Configuration management is the process of controlling changes to device configurations in an IT environment. There are five basic operations in configuration management:
- Status accounting
- Verification and audit
Together, these operations provide the means to control the establishment and maintenance of device configurations.
Planning within configuration management is similar to other IT operations; that is, the focus is on setting an overall strategy, defining the policies and procedures necessary to implement that strategy, and identifying configuration items that should be tracked within the CMDB. The configuration management strategy defines the scope and objectives of the configuration management process. For example, the scope of a typical plan includes all managed devices within an organization; the objectives include maintaining the availability and integrity of devices, ensuring efficient use of resources, and minimizing maintenance and training costs.
The planning process also defines roles and responsibilities. A single device may be maintained by several roles. A server, for example, may be the responsibility of a systems manager who is responsible for the OS and access controls, a network administrator who is responsible for configuring network hardware and protocols, and an application administrator who maintains services provided by the server. The CMDB is used across service support operations, but its function and maintenance fall under the scope of configuration management planning.
Although the planning process focuses on the overall configuration management process, the identification process addresses the details of the operation.
Any entity tracked by configuration management is known as a configuration item (CI). Several characteristics of configuration items are recorded:
- Name and description
- Owner of item
- Relationships to other items
- Unique identifiers
It is important to identify CIs to the level of independent change. For example, if laptops are treated as a single unit and hard drives are not moved among laptops, there is no need to track the hard drives independently of the laptop. However, optical drives used for backups and moved among servers should be managed as distinct devices.
The control process ensures that all configuration items are properly identified, their information is recorded in the CMDB, and any changes are done in accordance with change management procedures. (Change control is discussed in detail later.)
Status accounting is the process of recording state changes to a configuration item. The most common states are:
- On order
- Received, pending testing
- Under test
- Installed to production
- Under repair
All state changes should be recorded so that the CMDB always has an accurate representation of the IT infrastructure. This information is also useful for problem management, especially for detecting devices with high incidents of repair or long repair periods.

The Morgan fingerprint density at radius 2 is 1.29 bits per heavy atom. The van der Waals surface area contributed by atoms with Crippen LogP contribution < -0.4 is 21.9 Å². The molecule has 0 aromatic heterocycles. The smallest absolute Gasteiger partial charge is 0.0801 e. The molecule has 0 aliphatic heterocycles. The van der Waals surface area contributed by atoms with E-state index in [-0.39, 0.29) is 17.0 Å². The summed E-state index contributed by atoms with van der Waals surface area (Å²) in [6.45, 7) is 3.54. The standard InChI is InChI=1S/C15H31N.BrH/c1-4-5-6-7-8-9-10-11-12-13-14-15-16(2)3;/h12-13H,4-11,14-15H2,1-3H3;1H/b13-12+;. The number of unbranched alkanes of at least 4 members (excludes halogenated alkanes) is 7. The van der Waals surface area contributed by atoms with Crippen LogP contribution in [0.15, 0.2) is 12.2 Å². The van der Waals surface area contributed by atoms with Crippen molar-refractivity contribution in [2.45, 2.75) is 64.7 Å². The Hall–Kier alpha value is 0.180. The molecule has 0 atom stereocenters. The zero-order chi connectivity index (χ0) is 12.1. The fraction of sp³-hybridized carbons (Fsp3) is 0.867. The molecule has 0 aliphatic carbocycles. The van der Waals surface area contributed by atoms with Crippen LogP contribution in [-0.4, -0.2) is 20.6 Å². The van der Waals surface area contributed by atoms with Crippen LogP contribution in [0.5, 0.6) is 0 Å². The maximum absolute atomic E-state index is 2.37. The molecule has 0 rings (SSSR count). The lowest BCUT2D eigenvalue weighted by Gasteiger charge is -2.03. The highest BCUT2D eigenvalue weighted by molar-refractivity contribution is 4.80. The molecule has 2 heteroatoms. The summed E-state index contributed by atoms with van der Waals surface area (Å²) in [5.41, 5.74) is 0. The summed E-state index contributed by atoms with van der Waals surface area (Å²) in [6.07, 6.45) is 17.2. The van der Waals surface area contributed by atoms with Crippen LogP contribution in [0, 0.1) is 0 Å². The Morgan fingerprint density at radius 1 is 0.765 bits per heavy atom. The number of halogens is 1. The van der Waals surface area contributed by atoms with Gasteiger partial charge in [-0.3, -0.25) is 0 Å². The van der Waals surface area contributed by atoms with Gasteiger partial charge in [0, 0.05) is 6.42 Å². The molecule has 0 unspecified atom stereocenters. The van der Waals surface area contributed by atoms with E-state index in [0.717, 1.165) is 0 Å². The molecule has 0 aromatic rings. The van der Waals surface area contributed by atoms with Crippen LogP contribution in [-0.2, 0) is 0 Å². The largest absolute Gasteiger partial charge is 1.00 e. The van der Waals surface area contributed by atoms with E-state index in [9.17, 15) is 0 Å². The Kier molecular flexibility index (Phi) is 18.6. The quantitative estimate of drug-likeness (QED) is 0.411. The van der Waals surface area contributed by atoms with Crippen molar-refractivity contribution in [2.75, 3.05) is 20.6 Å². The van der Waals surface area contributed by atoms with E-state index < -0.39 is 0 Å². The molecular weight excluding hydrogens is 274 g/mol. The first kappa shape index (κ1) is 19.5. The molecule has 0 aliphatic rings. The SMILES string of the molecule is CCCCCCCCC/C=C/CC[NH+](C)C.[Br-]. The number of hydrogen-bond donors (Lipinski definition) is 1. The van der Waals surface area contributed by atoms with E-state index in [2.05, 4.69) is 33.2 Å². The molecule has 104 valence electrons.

Verification and Audit
During verification and audit, the contents of the CMDB are compared with the physical configuration items to ensure that information about them is correctly recorded. Documentation about changes to configuration items should also be verified during audits.
Configuration management is an ongoing operation. Some processes, such as planning and verification, occur at regular intervals. The other processes are continuous.
Implementing System Management Services
Home: Deploying Service Support
Part 1: Elements of Service Support
Part 2: Incident Management
Part 3: Problem Management
Part 4: Configuration Management
Part 5: Change Management
Part 6: Release Management
The above tip is excerpted from Chapter 5, "Implementing System Management Services, Part 1: Deploying Service Support" of The Definitive Guide to Service-Oriented Systems Management by Dan Sullivan. Get a copy of this ebook at Realtime Publishers.
About the author: Chief Technology Officer of Redmont Corporation. Dan's 17 years of IT experience include engagements in enterprise content management, data warehousing, database design, natural language processing and artificial intelligence. Dan has developed significant expertise in all phases of the system development lifecycle and in a broad range of industries, including financial services, manufacturing, government, retail, gas and oil production, power generation, and education. In addition to authoring various books, articles and columns, Dan is the leader of The Realtime Messaging and Web Security Community where he posts to his Messaging and Web Security weblog and produces his expert podcast.
This was first published in February 2007